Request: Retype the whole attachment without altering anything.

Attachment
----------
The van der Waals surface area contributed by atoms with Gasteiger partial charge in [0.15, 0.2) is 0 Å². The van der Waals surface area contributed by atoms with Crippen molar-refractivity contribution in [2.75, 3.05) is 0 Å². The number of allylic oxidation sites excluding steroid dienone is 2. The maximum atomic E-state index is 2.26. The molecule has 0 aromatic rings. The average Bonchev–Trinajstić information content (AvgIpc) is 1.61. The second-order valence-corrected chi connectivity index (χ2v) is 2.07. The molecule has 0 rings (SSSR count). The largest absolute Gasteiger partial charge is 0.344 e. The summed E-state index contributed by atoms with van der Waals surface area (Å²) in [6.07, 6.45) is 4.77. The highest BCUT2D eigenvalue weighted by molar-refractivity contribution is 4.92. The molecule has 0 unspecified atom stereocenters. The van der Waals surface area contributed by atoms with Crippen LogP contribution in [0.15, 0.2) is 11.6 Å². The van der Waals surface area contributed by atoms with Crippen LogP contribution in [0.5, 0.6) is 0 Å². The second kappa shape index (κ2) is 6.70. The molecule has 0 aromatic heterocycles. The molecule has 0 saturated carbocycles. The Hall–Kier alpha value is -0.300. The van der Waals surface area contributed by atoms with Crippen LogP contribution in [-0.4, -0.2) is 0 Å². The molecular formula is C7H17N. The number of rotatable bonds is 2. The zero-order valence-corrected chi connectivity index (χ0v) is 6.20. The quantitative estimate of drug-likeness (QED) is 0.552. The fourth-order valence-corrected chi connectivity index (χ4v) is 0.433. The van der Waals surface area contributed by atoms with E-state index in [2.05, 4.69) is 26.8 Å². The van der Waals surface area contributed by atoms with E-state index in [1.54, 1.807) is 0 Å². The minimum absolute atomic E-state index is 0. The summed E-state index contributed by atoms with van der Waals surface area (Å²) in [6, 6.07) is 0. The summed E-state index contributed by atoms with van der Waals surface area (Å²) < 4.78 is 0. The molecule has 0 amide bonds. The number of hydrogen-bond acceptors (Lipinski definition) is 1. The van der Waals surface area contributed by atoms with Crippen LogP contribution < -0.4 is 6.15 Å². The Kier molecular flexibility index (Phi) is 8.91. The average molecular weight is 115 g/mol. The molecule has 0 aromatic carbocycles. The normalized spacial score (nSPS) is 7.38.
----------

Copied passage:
The van der Waals surface area contributed by atoms with Gasteiger partial charge in [0.15, 0.2) is 0 Å². The van der Waals surface area contributed by atoms with Crippen molar-refractivity contribution in [2.75, 3.05) is 0 Å². The number of allylic oxidation sites excluding steroid dienone is 2. The maximum atomic E-state index is 2.26. The molecule has 0 aromatic rings. The average Bonchev–Trinajstić information content (AvgIpc) is 1.61. The second-order valence-corrected chi connectivity index (χ2v) is 2.07. The molecule has 0 rings (SSSR count). The largest absolute Gasteiger partial charge is 0.344 e. The summed E-state index contributed by atoms with van der Waals surface area (Å²) in [6.07, 6.45) is 4.77. The highest BCUT2D eigenvalue weighted by molar-refractivity contribution is 4.92. The molecule has 0 unspecified atom stereocenters. The van der Waals surface area contributed by atoms with Crippen LogP contribution in [0.15, 0.2) is 11.6 Å². The van der Waals surface area contributed by atoms with Crippen LogP contribution in [0.5, 0.6) is 0 Å². The second kappa shape index (κ2) is 6.70. The molecule has 0 aromatic heterocycles. The molecule has 0 saturated carbocycles. The Hall–Kier alpha value is -0.300. The van der Waals surface area contributed by atoms with Crippen LogP contribution in [-0.4, -0.2) is 0 Å². The molecular formula is C7H17N. The number of rotatable bonds is 2. The zero-order valence-corrected chi connectivity index (χ0v) is 6.20. The quantitative estimate of drug-likeness (QED) is 0.552. The fourth-order valence-corrected chi connectivity index (χ4v) is 0.433. The van der Waals surface area contributed by atoms with E-state index in [2.05, 4.69) is 26.8 Å². The van der Waals surface area contributed by atoms with E-state index in [1.54, 1.807) is 0 Å². The minimum absolute atomic E-state index is 0. The summed E-state index contributed by atoms with van der Waals surface area (Å²) in [6, 6.07) is 0. The summed E-state index contributed by atoms with van der Waals surface area (Å²) < 4.78 is 0. The molecule has 0 amide bonds. The number of hydrogen-bond acceptors (Lipinski definition) is 1. The van der Waals surface area contributed by atoms with Crippen LogP contribution < -0.4 is 6.15 Å². The Kier molecular flexibility index (Phi) is 8.91. The average molecular weight is 115 g/mol. The molecule has 0 aromatic carbocycles. The normalized spacial score (nSPS) is 7.38.